Vermont Department of Health - Alcohol & Drug Abuse Programs - Opioids and 1 more...less...

NEW Draft Performance Measures - temporary program

Total Opioid Pain Relievers Dispensed by Vermont Licensed Pharmacies

66.68MilQ1 2019

Story Behind the Curve

The United States is in the midst of an epidemic of prescription opioid overdoses. The amount of opioids prescribed and sold in the US quadrupled since 1999, but the overall amount of pain reported by Americans hasn’t changed. This epidemic is devastating American lives, families, and communities. 

Many Americans suffer from chronic pain and deserve safe and effective pain management. Prescription opioids can help manage some types of pain in the short term. However, there is limited information about the benefits of opioids long term, and there are serious risks of opioid use disorder and overdose.

Most individuals who become dependent on opioids begin through the use of prescription opioids.  Pooling data from 2002 to 2012, the incidence of heroin initiation was 19 times higher among those who reported prior nonmedical pain reliever use than among those who did not (0.39 vs. 0.02 percent) (Muhuri et al., 2013). A study of young, urban injection drug users interviewed in 2008 and 2009 found that 86 percent had used opioid pain relievers nonmedically prior to using heroin, and their initiation into nonmedical use was characterized by three main sources of opioids: family, friends, or personal prescriptions (Lankenau et al., 2012). This rate represents a shift from historical trends. Of people entering treatment for heroin addiction who began abusing opioids in the 1960s, more than 80 percent started with heroin. Of those who began abusing opioids in the 2000s, 75 percent reported that their first opioid was a prescription drug (Cicero et al., 2014). Examining national-level general population heroin data (including those in and not in treatment), nearly 80 percent of heroin users reported using prescription opioids prior to heroin (Jones, 2013; Muhuri et al., 2013).

Vermont is encouraging patients and prescribers to use opioids only when essential due to these risks, and instead use other means for controlling pain.  Morphine milligram equivalents (MMEs) are the amount of morphine an opioid dose is equal to when prescribed. Many research experts, federal agencies (e.g., CDC, BJA, SAMHSA) and the VPMS use MMEs prescribed to standardize the dose across different formulations of drugs in order to better understand the abuse and overdose potential of opioid analgesics. The total MME is a good indication of total amount of opioids dispensed in the state and reducing the amount of opioids dispensed and used is an important part of the statewide strategy to reduce opioid overdose and dependence.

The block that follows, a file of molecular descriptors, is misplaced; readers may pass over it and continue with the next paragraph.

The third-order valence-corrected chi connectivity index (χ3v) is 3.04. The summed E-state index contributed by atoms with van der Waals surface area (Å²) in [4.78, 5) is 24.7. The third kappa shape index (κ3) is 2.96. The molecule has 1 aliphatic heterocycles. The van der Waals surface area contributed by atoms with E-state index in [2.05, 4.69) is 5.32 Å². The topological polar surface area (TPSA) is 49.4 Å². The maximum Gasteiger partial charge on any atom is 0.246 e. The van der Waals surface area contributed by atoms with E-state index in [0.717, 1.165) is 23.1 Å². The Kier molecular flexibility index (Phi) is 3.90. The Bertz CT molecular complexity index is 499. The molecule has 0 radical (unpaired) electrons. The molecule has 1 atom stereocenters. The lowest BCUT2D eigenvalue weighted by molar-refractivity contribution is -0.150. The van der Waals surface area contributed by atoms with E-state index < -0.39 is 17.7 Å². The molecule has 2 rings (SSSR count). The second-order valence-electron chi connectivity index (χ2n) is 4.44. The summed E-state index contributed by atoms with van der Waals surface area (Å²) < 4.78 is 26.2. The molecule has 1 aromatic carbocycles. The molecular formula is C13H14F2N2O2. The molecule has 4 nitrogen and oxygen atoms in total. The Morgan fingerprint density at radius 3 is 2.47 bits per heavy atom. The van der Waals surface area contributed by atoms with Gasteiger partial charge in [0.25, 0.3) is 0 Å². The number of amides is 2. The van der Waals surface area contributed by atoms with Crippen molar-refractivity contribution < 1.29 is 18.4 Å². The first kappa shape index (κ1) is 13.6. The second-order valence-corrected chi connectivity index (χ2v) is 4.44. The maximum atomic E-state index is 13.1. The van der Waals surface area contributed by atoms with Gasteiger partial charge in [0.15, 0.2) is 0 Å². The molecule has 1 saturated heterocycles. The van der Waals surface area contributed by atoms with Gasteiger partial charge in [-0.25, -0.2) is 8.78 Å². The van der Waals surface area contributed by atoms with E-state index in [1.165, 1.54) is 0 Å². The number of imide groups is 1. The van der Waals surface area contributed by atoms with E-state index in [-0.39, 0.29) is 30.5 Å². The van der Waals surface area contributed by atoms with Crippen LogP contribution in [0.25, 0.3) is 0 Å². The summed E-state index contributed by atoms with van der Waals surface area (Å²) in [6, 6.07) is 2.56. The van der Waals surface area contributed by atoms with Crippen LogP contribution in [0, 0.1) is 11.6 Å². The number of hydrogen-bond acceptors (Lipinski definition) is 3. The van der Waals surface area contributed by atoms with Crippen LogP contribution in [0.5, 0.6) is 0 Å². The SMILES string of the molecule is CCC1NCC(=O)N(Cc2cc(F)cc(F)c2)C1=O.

• Patients
  • Prescribers
  • Pharmacists
  • Treatment Providers
  • Insurers
  • Community coalitions
  • Harm reduction agencies
  • Center for Disease Control
  • Substance Abuse and Mental Health Administration
What Works

Using alternatives to opioids to treat pain.

Limiting prescribing to the lowest levels to treat pain.

Coordinating care between prescribers.

Using tools for prescribing.

Changes in regulation.

Notes on Methodology

Data are from the Vermont’s prescription drug monitoring program, known as the Vermont Prescription Monitoring System (VPMS), a statewide electronic database of controlled substance prescriptions dispensed from Vermont-licensed pharmacies. VPMS is a clinical tool that exists to promote the appropriate use of controlled substances for legitimate medical purposes, while deterring the misuse, abuse, and diversion of controlled substances.

The VPMS is a statewide electronic database of controlled substance prescriptions dispensed from Vermont-licensed pharmacies. It does not include all prescriptions.

  • Individuals can, and do, fill prescriptions at pharmacies that are not Vermont-licensed. For example, some residents fill prescriptions in New Hampshire. These prescriptions are not included in the VPMS data.
  • VPMS does not currently collect data on controlled substances dispensed from emergency rooms, veterinarian offices or opioid treatment programs (OTPs) that dispense methadone and buprenorphine for opioid addiction, such as those treated in a “hub’. It DOES contain data from office-based opioid treatment at a physician’s office, such as those treated in a “spoke”.
  • Data submitted to VPMS by pharmacies can contain errors. Each data upload from a pharmacy is screened for errors and sent back to the pharmacy to be corrected if errors are discovered. However, not all errors are found or corrected.
  • Finally, the VPMS data is for prescriptions dispensed. The VPMS does not contain information regarding when, or if, a prescription was picked up or how a prescribed medication is used.

Routine reporting on the VPMS is available on the website:

Scorecard Result Program Indicator Performance Measure Action Actual Value Target Value Tag S R I P PM A m/d/yy m/d/yyyy